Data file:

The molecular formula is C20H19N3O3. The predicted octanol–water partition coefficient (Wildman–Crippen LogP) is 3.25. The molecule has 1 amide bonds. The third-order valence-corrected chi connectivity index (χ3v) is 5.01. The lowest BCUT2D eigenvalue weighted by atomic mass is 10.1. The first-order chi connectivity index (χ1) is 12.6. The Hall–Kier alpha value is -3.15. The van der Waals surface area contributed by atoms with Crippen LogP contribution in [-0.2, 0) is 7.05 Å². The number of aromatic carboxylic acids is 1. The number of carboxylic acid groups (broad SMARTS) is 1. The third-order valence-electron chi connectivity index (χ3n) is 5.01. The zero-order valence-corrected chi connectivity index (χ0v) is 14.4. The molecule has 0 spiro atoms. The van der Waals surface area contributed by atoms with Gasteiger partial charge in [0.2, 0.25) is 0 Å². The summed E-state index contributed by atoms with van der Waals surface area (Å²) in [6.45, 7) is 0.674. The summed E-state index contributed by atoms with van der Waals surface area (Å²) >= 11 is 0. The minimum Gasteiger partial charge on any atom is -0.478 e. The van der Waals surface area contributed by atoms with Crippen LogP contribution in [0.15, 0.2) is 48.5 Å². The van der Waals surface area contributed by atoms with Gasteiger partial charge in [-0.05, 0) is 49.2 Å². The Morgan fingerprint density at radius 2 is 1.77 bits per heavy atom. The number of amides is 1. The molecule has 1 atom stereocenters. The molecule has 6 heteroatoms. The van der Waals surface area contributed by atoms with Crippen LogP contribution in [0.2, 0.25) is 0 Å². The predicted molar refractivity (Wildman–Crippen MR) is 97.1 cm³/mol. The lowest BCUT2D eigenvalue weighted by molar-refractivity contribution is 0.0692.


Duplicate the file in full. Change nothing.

The molecular formula is C20H19N3O3. The predicted octanol–water partition coefficient (Wildman–Crippen LogP) is 3.25. The molecule has 1 amide bonds. The third-order valence-corrected chi connectivity index (χ3v) is 5.01. The lowest BCUT2D eigenvalue weighted by atomic mass is 10.1. The first-order chi connectivity index (χ1) is 12.6. The Hall–Kier alpha value is -3.15. The van der Waals surface area contributed by atoms with Crippen LogP contribution in [-0.2, 0) is 7.05 Å². The number of aromatic carboxylic acids is 1. The number of carboxylic acid groups (broad SMARTS) is 1. The third-order valence-electron chi connectivity index (χ3n) is 5.01. The zero-order valence-corrected chi connectivity index (χ0v) is 14.4. The molecule has 0 spiro atoms. The van der Waals surface area contributed by atoms with Gasteiger partial charge in [0.2, 0.25) is 0 Å². The summed E-state index contributed by atoms with van der Waals surface area (Å²) in [6.45, 7) is 0.674. The summed E-state index contributed by atoms with van der Waals surface area (Å²) >= 11 is 0. The minimum Gasteiger partial charge on any atom is -0.478 e. The van der Waals surface area contributed by atoms with Crippen LogP contribution in [0.15, 0.2) is 48.5 Å². The van der Waals surface area contributed by atoms with Gasteiger partial charge in [-0.05, 0) is 49.2 Å². The Morgan fingerprint density at radius 2 is 1.77 bits per heavy atom. The number of amides is 1. The molecule has 1 atom stereocenters. The molecule has 6 heteroatoms. The van der Waals surface area contributed by atoms with Crippen LogP contribution in [0.2, 0.25) is 0 Å². The predicted molar refractivity (Wildman–Crippen MR) is 97.1 cm³/mol. The lowest BCUT2D eigenvalue weighted by molar-refractivity contribution is 0.0692.